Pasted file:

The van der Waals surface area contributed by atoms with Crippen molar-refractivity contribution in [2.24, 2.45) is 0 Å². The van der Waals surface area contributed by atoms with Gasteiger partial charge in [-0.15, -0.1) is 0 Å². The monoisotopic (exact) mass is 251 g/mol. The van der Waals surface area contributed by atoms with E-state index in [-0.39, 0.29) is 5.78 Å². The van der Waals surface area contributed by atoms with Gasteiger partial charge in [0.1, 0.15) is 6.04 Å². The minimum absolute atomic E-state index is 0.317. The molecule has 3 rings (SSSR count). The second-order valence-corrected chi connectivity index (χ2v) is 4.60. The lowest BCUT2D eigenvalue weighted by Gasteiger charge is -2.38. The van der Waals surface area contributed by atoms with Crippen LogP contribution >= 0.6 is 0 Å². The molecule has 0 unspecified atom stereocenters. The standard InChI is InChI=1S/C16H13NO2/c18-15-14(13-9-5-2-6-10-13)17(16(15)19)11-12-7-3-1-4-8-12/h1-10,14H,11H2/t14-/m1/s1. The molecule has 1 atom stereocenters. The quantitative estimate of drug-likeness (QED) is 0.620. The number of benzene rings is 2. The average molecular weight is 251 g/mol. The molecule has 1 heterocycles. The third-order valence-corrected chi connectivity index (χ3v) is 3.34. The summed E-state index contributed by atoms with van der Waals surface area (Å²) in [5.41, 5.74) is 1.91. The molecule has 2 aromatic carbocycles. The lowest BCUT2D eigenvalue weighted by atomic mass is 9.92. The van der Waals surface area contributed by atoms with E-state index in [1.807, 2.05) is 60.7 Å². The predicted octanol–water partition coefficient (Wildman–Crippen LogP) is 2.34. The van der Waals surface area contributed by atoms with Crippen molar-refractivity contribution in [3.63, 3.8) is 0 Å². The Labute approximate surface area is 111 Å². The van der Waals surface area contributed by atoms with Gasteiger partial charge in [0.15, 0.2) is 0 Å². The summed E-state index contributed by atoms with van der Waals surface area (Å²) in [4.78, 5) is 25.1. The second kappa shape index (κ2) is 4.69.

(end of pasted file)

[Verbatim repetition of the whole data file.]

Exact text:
The van der Waals surface area contributed by atoms with Crippen molar-refractivity contribution in [2.24, 2.45) is 0 Å². The van der Waals surface area contributed by atoms with Gasteiger partial charge in [-0.15, -0.1) is 0 Å². The monoisotopic (exact) mass is 251 g/mol. The van der Waals surface area contributed by atoms with E-state index in [-0.39, 0.29) is 5.78 Å². The van der Waals surface area contributed by atoms with Gasteiger partial charge in [0.1, 0.15) is 6.04 Å². The minimum absolute atomic E-state index is 0.317. The molecule has 3 rings (SSSR count). The second-order valence-corrected chi connectivity index (χ2v) is 4.60. The lowest BCUT2D eigenvalue weighted by Gasteiger charge is -2.38. The van der Waals surface area contributed by atoms with Crippen LogP contribution >= 0.6 is 0 Å². The molecule has 0 unspecified atom stereocenters. The standard InChI is InChI=1S/C16H13NO2/c18-15-14(13-9-5-2-6-10-13)17(16(15)19)11-12-7-3-1-4-8-12/h1-10,14H,11H2/t14-/m1/s1. The molecule has 1 atom stereocenters. The quantitative estimate of drug-likeness (QED) is 0.620. The number of benzene rings is 2. The average molecular weight is 251 g/mol. The molecule has 1 heterocycles. The third-order valence-corrected chi connectivity index (χ3v) is 3.34. The summed E-state index contributed by atoms with van der Waals surface area (Å²) in [5.41, 5.74) is 1.91. The molecule has 2 aromatic carbocycles. The lowest BCUT2D eigenvalue weighted by atomic mass is 9.92. The van der Waals surface area contributed by atoms with E-state index in [1.807, 2.05) is 60.7 Å². The predicted octanol–water partition coefficient (Wildman–Crippen LogP) is 2.34. The van der Waals surface area contributed by atoms with Crippen molar-refractivity contribution in [3.63, 3.8) is 0 Å². The Labute approximate surface area is 111 Å². The van der Waals surface area contributed by atoms with Gasteiger partial charge in [0.15, 0.2) is 0 Å². The summed E-state index contributed by atoms with van der Waals surface area (Å²) in [4.78, 5) is 25.1. The second kappa shape index (κ2) is 4.69.